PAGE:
FORT LAUDERDALE, Fla. — Often, the most interesting thing about a person is the characteristic that lies beneath, that hidden thing that bobs up along the waves of time.
But the most compelling part of Rep. Allen West of Florida is his own biography, there for all to see: an African-American, Tea Party activist, zealously pro-Israel Republican congressman, who, after his beloved career in the Army ended under a cloud, defeated the sitting Democrat in a largely white, politically-polarized district here and quickly became one of the right’s most visible spokesmen.
West’s fans in his district, which stretches over two counties along the east coast of Florida, are both numerous and loud; hundreds fill his town hall-style meetings, many of them favoring T-shirts bearing his image. At a recent Tea Party rally in Washington, supporters flocked to him like sea gulls to a crust of baguette. Among the 87 House Republican freshmen, he ranks third in the latest fundraising period for his re-election campaign; his $433,551 haul came largely through individual donations.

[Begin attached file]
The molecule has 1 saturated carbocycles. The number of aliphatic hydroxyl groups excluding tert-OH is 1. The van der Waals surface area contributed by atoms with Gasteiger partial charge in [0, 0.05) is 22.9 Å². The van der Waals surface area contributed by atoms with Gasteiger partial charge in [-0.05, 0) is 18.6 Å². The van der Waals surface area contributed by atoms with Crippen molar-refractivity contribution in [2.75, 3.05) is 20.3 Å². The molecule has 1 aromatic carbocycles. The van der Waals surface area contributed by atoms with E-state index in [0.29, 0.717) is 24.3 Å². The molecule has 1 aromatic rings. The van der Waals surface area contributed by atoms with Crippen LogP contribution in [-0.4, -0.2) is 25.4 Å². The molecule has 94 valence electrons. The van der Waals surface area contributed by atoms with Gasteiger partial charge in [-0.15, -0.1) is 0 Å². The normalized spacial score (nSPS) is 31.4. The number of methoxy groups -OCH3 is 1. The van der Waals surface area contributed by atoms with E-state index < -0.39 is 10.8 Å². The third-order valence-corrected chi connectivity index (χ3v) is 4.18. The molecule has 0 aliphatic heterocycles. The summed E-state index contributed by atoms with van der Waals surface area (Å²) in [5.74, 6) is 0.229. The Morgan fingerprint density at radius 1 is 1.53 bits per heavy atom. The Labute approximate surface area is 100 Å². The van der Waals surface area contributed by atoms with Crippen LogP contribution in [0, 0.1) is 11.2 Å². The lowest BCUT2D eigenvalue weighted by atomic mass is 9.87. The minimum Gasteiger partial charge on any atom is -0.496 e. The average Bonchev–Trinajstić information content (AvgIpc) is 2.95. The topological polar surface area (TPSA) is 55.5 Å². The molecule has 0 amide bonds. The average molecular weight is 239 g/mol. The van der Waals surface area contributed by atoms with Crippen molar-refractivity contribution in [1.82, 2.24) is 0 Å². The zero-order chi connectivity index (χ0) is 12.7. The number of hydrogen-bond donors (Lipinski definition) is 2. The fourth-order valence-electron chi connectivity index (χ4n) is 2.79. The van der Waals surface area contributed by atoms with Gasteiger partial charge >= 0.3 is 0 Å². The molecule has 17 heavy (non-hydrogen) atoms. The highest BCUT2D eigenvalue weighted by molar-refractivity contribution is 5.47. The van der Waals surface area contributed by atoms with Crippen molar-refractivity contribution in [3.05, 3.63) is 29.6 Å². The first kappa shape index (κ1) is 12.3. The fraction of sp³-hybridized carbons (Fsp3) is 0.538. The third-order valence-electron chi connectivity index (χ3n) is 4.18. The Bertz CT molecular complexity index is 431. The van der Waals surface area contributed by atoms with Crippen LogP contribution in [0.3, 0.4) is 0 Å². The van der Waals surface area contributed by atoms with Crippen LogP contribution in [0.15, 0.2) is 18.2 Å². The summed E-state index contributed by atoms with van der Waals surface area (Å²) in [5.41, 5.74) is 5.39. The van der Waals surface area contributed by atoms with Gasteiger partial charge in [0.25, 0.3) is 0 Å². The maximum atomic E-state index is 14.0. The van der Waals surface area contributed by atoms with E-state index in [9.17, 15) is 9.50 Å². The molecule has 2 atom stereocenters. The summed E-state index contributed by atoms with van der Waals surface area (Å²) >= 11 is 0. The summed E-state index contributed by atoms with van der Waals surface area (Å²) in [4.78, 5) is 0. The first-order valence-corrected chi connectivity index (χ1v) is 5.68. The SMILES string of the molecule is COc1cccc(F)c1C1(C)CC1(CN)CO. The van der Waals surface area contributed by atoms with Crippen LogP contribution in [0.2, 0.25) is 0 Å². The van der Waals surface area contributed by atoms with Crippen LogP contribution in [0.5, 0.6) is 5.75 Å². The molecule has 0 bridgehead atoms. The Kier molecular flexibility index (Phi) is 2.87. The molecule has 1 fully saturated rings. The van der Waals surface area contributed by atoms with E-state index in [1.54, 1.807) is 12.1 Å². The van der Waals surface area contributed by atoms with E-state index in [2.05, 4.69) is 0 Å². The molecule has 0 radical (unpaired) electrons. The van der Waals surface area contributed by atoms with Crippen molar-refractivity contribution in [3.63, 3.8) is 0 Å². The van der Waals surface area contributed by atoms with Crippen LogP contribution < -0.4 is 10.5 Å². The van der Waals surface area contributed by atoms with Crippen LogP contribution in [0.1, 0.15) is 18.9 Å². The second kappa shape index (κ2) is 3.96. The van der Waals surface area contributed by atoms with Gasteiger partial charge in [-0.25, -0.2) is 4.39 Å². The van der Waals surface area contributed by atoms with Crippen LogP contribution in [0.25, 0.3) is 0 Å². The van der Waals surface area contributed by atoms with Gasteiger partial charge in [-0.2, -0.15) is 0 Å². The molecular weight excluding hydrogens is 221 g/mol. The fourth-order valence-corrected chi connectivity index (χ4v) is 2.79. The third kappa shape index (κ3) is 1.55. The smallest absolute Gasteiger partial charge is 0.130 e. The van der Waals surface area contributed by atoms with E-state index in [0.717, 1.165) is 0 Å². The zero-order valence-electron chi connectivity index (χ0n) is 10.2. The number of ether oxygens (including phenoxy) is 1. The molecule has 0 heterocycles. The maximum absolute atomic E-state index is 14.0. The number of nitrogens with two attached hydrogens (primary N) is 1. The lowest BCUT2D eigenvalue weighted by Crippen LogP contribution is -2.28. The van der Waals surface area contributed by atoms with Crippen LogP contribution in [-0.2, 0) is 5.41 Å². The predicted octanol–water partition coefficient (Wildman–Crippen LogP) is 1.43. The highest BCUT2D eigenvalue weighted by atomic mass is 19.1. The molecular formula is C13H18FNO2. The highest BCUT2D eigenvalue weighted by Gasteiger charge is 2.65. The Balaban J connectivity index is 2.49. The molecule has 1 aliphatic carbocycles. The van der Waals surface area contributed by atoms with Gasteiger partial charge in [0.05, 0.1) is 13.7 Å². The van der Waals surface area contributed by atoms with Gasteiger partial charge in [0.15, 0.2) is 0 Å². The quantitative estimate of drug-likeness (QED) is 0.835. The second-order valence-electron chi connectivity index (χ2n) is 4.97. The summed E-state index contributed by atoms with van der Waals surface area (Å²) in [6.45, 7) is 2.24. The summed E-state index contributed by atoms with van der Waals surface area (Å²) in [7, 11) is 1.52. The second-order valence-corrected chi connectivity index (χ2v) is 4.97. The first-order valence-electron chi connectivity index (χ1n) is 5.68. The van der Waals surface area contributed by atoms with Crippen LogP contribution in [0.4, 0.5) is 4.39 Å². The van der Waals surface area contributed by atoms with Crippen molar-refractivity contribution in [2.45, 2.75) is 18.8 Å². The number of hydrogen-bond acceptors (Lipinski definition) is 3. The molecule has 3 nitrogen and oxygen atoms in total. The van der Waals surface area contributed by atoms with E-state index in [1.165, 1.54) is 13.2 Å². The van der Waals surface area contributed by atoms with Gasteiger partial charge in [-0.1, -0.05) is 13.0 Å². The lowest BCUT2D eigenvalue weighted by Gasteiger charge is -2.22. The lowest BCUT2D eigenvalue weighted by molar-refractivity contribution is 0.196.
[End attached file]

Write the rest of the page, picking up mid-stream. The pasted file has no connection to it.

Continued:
West’s popularity among conservatives goes far beyond south Florida. He was chosen to give the keynote speech last February at the Conservative Political Action Conference and is frequently featured on the Fox News Channel and on other conservative venues where he enjoys explaining, reiterating, or unleashing any number of incendiary remarks concerning what he often calls “the other side.”
There was his recent observation that liberal women “have been neutering American men,” and that the president of the United States is a “low-level socialist agitator.”
West scoffs at the notion he has become a sensation.
“I don’t drink my own tub water or read my own press,” he said in a brief interview before a town hall-style meeting here this week. “I tell the truth and I stand on convictions and you know what you’re getting.”
While West’s decision to cast himself as an iconoclast has made him a conservative star, it is unclear how well it will serve him as he seeks re-election next year in this swing district, where far more voters are likely to come out for a presidential election than in the midterm cycle.
With its two new congressional seats, Florida will likely receive intensified national attention among swing states in 2012, perhaps highlighting this district — which was central to the disputed 2000 presidential recount — as one of the best tests of the Tea Party’s endurance outside reliably Republican districts.